A Commerce Dept. report on the economy brings good news and bad news. On the downside, spending slowed as workers anticipated increased payroll taxes. On the upside, American incomes for December were at their highest in eight years. But only because employers paid out dividends early, fearing tax hikes. Perhaps there is no good news after all.
Commerce dept. report issued Jan. 31
The government report, issued Thursday, January 31, said that consumer spending grew by 0.2 percent in the last month of 2012. A month earlier, it was growing at a rate of 0.4 percent. Meanwhile, consumer incomes increased 2.6 percent. That is the sharpest growth since December, 2004. Some say, however, that is only the result of companies rushing to pay out dividends before the end of the year, fearing an income tax hike on the nation’s higher-earners.
An industry report last week showed a sharp decrease in consumer confidence, spurred by lower paychecks in the wake of increased Social Security taxes. That tax hike arrives as a payroll tax holiday comes to a close. Anticipation of that event is likely driving at least some of the slow-down in spending.
The average American worker is now paying about two percent more for Social Security than he or she did last year. That amounts to around $1,000 less take-home pay for a person earning $50,000 annually.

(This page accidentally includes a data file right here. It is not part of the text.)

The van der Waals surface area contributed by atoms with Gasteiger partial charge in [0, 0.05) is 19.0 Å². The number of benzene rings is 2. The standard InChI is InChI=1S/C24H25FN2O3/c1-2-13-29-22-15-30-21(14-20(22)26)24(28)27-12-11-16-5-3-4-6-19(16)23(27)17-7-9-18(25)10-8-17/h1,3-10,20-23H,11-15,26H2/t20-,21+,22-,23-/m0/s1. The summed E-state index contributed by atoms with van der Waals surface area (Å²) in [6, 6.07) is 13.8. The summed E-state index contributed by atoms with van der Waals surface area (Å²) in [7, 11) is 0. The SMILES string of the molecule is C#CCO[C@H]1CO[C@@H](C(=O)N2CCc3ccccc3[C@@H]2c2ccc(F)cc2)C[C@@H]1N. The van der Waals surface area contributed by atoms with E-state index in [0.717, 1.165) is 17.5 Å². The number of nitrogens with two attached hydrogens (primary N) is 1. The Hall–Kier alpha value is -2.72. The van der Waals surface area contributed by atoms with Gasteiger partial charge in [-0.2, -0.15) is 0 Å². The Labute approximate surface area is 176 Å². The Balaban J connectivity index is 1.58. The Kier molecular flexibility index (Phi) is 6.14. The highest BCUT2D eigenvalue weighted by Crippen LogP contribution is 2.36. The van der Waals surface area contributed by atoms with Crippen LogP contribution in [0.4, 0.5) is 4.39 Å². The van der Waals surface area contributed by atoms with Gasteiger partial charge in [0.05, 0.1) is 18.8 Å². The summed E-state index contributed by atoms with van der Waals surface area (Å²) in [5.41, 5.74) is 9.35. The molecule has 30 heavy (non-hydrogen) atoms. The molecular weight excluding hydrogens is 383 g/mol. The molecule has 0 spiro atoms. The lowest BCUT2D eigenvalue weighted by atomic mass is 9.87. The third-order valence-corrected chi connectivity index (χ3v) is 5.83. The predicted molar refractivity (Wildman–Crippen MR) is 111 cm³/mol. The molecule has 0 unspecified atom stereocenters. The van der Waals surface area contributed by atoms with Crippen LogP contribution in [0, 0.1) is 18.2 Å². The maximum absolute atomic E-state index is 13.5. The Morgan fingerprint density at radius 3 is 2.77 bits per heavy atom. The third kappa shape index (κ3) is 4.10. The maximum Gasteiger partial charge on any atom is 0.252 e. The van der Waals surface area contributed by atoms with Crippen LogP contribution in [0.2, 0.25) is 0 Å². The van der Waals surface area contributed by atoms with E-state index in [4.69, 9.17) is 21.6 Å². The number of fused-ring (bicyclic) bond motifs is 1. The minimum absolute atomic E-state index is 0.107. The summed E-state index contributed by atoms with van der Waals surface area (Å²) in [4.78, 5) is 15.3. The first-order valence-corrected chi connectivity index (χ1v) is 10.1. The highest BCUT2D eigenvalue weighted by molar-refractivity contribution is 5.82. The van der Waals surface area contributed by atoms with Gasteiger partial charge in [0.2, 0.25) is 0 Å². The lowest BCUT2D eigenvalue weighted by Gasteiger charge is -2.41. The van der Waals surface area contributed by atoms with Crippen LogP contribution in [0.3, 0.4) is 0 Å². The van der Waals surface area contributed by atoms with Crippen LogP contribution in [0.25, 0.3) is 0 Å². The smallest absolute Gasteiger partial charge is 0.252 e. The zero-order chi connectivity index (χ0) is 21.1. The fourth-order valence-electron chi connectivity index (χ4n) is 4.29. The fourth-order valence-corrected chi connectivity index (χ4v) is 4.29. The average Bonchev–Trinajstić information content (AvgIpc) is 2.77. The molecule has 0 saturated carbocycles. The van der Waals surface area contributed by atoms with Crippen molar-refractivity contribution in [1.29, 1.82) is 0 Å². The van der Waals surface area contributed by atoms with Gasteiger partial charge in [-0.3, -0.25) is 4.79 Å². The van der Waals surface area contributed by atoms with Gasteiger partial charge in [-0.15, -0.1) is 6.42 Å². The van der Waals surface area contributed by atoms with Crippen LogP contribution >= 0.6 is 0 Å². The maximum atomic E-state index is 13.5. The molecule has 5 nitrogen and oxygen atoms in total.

Economists say consumer spending will remain slow for the first half of the year.
Other discouraging indicators
Economic growth also dipped in the wake of the so-called “fiscal cliff” deal struck by the White House and Congress on Jan. 1. A separate Commerce Dept. report said the economy contracted between October and December, to a yearly growth rate of just 0.1 percent.
The Labor Department also reported on Thursday, January 31, that the number of out-of-work Americans seeking the help of Unemployment Insurance sharply increased — from 38,000 to a seasonally adjusted 368,000 — in the previous week. The increase is all the more discouraging following the five-year record drop in claims in the two prior weeks.
Seasonal fluctuations account for some volatility
One bright note, the numbers may reflect to some degree seasonal volatility often seen in the final month of the year with holiday spending dropping off and seasonal employees being let go.
The government is poised to issue its January jobs report on Feb. 1. Economists predict it will show the same job growth as in the previous month — around 155,000 new jobs — while the unemployment rate is expected to hover at an inadequate 7.8 percent.